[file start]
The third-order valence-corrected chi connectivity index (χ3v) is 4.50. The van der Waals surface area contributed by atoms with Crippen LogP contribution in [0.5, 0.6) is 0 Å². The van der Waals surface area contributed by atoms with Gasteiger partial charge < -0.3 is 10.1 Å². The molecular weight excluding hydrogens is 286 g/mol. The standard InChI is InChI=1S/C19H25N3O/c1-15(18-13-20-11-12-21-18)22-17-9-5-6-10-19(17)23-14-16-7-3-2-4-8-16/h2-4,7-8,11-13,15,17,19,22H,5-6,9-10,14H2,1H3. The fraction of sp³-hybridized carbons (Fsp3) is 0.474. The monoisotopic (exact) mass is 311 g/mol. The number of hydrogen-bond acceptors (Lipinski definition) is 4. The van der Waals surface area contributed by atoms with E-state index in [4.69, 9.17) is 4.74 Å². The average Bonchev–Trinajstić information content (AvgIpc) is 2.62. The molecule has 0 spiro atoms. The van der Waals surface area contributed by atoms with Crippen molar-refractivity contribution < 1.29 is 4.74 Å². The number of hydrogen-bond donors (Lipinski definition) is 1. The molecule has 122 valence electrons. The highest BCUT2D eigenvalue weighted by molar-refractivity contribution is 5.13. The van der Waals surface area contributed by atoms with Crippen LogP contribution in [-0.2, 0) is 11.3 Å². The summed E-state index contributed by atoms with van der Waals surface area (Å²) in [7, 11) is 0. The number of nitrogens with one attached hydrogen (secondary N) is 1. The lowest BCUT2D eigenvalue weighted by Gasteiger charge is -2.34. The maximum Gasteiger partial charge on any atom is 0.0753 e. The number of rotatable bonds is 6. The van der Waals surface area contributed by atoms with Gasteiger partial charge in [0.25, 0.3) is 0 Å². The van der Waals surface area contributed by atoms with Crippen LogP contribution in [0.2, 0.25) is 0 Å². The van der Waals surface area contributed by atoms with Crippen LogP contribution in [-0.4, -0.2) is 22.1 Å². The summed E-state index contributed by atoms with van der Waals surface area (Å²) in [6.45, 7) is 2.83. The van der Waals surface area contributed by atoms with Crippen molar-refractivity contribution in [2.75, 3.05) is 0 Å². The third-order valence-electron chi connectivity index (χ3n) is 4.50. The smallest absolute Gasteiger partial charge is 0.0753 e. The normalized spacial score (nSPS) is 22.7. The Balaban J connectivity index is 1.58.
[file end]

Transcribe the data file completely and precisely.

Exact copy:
The third-order valence-corrected chi connectivity index (χ3v) is 4.50. The van der Waals surface area contributed by atoms with Crippen LogP contribution in [0.5, 0.6) is 0 Å². The van der Waals surface area contributed by atoms with Gasteiger partial charge < -0.3 is 10.1 Å². The molecular weight excluding hydrogens is 286 g/mol. The standard InChI is InChI=1S/C19H25N3O/c1-15(18-13-20-11-12-21-18)22-17-9-5-6-10-19(17)23-14-16-7-3-2-4-8-16/h2-4,7-8,11-13,15,17,19,22H,5-6,9-10,14H2,1H3. The fraction of sp³-hybridized carbons (Fsp3) is 0.474. The monoisotopic (exact) mass is 311 g/mol. The number of hydrogen-bond acceptors (Lipinski definition) is 4. The van der Waals surface area contributed by atoms with E-state index in [4.69, 9.17) is 4.74 Å². The average Bonchev–Trinajstić information content (AvgIpc) is 2.62. The molecule has 0 spiro atoms. The van der Waals surface area contributed by atoms with Crippen molar-refractivity contribution < 1.29 is 4.74 Å². The number of hydrogen-bond donors (Lipinski definition) is 1. The molecule has 122 valence electrons. The highest BCUT2D eigenvalue weighted by molar-refractivity contribution is 5.13. The van der Waals surface area contributed by atoms with Crippen LogP contribution in [-0.2, 0) is 11.3 Å². The summed E-state index contributed by atoms with van der Waals surface area (Å²) in [7, 11) is 0. The number of nitrogens with one attached hydrogen (secondary N) is 1. The lowest BCUT2D eigenvalue weighted by Gasteiger charge is -2.34. The maximum Gasteiger partial charge on any atom is 0.0753 e. The number of rotatable bonds is 6. The van der Waals surface area contributed by atoms with Gasteiger partial charge in [0.25, 0.3) is 0 Å². The van der Waals surface area contributed by atoms with Crippen LogP contribution in [0.2, 0.25) is 0 Å². The van der Waals surface area contributed by atoms with Crippen LogP contribution in [-0.4, -0.2) is 22.1 Å². The summed E-state index contributed by atoms with van der Waals surface area (Å²) in [6.45, 7) is 2.83. The van der Waals surface area contributed by atoms with Crippen molar-refractivity contribution in [2.75, 3.05) is 0 Å². The third-order valence-electron chi connectivity index (χ3n) is 4.50. The smallest absolute Gasteiger partial charge is 0.0753 e. The normalized spacial score (nSPS) is 22.7. The Balaban J connectivity index is 1.58.